A Francophobe speaks out...
Whilst many Americans are keen to brand anyone who dares criticise its foreign policy (or anything else for that matter) as "anti-American", francophobia is also rather rife among American right-wing pond life. Testimony to this was given very recently and convincingly by a Jules Crittenden in the Boston Herald in a piece called
"With doublespeaking [sic] France, honor gets lost in translation".
Just a few gems:
French is the traditional language of diplomacy. Diplomacy is the art of saying one thing while doing another.
No, Jules, that's NOT what diplomacy is about, but then right-wingers like you feel only force can solve most problems.
I don’t speak French, so I have no idea what the actual French words are for those concepts or what possible nuances there may be.
The fact that you don't speak French doesn't surprise me, I doubt if you've ever made even the first attempt at learning a foreign language...
To find the last plain-speaking French leader, it is necessary to go back to Napoleon Bonaparte. He said he was going to take over Europe, and proceeded to do so. No, scratch that. He said he was going to bring French liberty and equality to Europe, then crowned himself emperor. Subsequent French history offers us a sordid string of third world colonizations followed by bloody wars to hang on long after the time to relinquish colonies had passed, setting the stage for corrupt government and prolonged conflict in places like Vietnam.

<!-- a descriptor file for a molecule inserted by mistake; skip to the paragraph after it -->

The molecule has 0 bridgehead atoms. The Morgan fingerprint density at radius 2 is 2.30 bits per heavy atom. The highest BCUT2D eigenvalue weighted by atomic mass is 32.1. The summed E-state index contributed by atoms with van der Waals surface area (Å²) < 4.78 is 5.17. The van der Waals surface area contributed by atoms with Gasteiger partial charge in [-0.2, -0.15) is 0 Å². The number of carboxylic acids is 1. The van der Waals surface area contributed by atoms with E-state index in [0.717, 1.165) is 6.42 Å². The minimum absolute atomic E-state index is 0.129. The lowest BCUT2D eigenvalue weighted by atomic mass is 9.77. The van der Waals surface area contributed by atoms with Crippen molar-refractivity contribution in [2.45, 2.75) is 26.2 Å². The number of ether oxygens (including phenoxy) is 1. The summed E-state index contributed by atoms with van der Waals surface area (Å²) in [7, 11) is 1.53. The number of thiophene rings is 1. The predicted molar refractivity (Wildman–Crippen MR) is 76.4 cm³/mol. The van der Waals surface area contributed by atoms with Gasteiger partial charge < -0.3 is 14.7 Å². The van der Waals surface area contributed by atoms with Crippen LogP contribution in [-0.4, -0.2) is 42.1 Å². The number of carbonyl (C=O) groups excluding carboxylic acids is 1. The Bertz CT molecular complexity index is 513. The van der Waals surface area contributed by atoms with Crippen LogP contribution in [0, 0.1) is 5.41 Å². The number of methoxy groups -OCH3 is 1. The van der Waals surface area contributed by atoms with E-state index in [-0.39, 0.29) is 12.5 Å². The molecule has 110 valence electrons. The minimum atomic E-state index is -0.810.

Of course: only the French had "sordid third world colonies", the British Empire never existed. And France is responsible for the Vietnam war?
The shamelessness of France knows no bounds. They have a domestic Arabic population and business interests in the Mideast to satisfy. They desperately want to be taken seriously as a major power. So they sat down with the United States and hammered out a peace plan. Then, before the ink was dry, they shrugged a Gallic shrug.
The Gallic gall: they have a "domestic Arabic population" (no Muslims in Britain or the US, of course) and "business interests in the Mideast". The US, of course has no such business interests...
If we, those of us who enjoy conducting business in English rather than say, Chinese or Arabic, want it to stay that way, I’d suggest step one is that we should continue to state clearly our intentions and do what we say we aregoing to do. Even when the world doesn’t necessarily like what we are saying.
That is our French lesson for the day.
Jules, you're a complete prat. Completement...